Thorndale and Jersey avenues
About the Tree:
“Y Knot? is a one-hundred-year-old red maple tree. After it died, it was given a new life as part of the Chicago Tree Project. By chance, it was trimmed into a shape resembling a lower case “y”. I carved it to look like a rope tied in a knot, but more than just creating a visual pun, this was my way to honor the old tree. It was done in the purist form of carving, the subtractive method, which allows for the piece to be revealed. Nothing was added. Upon first visiting the site, I knew my original concept would not work and had to be abandoned. After spending an amount of time sitting in front of the tree, looking at it and opening myself up to ideas, it came to me.”
“The rope can be good subject matter for a work of art. It is visually interesting. The twists encourage one to look at all sides while (in this case) directing one’s gaze upwards. It has both geometric and organic form. It!s a human-made vine, one of the earliest tools adapted from nature. The rope has impacted history in countless ways and has many different symbolic interpretations. In this piece, for me, it is a connection that ties one to nature and asks and answers the existential question Why? Y Knot?”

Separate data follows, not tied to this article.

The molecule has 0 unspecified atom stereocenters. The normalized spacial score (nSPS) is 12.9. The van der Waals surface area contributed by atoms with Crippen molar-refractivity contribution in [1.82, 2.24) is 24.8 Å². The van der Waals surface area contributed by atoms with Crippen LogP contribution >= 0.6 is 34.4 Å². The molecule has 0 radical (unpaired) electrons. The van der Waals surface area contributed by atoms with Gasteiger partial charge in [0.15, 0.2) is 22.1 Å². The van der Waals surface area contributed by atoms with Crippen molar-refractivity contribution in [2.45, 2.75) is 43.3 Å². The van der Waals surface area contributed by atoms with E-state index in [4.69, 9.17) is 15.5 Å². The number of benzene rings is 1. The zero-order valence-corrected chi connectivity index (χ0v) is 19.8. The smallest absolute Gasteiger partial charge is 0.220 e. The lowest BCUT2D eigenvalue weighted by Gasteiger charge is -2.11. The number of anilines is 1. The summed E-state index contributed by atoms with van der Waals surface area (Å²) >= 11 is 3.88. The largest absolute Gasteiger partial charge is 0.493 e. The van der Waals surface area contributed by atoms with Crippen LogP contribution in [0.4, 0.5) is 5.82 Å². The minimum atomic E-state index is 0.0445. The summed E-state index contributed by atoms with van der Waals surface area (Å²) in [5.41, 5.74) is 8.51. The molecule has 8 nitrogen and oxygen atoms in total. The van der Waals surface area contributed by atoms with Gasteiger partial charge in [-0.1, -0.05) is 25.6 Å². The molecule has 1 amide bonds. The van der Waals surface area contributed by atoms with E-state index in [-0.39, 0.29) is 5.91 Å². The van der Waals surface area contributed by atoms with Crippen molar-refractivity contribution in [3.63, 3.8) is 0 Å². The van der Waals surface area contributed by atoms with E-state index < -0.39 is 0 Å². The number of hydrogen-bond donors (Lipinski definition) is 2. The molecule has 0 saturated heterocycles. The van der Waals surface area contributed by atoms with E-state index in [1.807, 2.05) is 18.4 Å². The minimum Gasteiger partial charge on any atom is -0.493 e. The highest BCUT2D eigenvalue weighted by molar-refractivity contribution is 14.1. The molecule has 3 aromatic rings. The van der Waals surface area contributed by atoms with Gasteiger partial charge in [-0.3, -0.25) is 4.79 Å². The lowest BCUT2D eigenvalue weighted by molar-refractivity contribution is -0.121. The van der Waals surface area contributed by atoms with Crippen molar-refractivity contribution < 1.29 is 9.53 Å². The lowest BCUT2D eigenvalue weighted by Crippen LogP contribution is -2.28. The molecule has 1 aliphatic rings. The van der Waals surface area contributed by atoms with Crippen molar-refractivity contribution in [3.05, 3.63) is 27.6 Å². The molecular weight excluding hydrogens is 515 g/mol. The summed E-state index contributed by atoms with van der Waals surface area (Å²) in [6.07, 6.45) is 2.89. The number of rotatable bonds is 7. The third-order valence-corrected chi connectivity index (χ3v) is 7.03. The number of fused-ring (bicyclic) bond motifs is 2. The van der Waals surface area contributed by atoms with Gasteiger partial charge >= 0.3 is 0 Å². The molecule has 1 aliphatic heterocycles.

About the Artist: Chicago artist John E. Bannon creates works of art in a variety of media seen in both public and private collections locally and abroad. Originator of multiple perspective anamorphic sculpture.
Education: MFA in studio, 2002, The School of the Art Institute of Chicago; BFA in Painting, 1990, The University of Illinois @ Urbana-Champaign.
Educator: Adjunct Assistant Professor, The School of the Art Institute of Chicago; 2004-2015. Residencies: Oxbow, Penland, Catwalk, Allerton Park.
Collections: Why Knot?, carved tree sculpture, Chicago Park District; The Test of Time, bronze sculpture at Rowan University, Glassboro, New Jersey; Transit, suspended neon sculpture, Chicago Transit Authority HQ, Chicago, IL; Clune Construction, Chicago; Cellular One, Baltimore.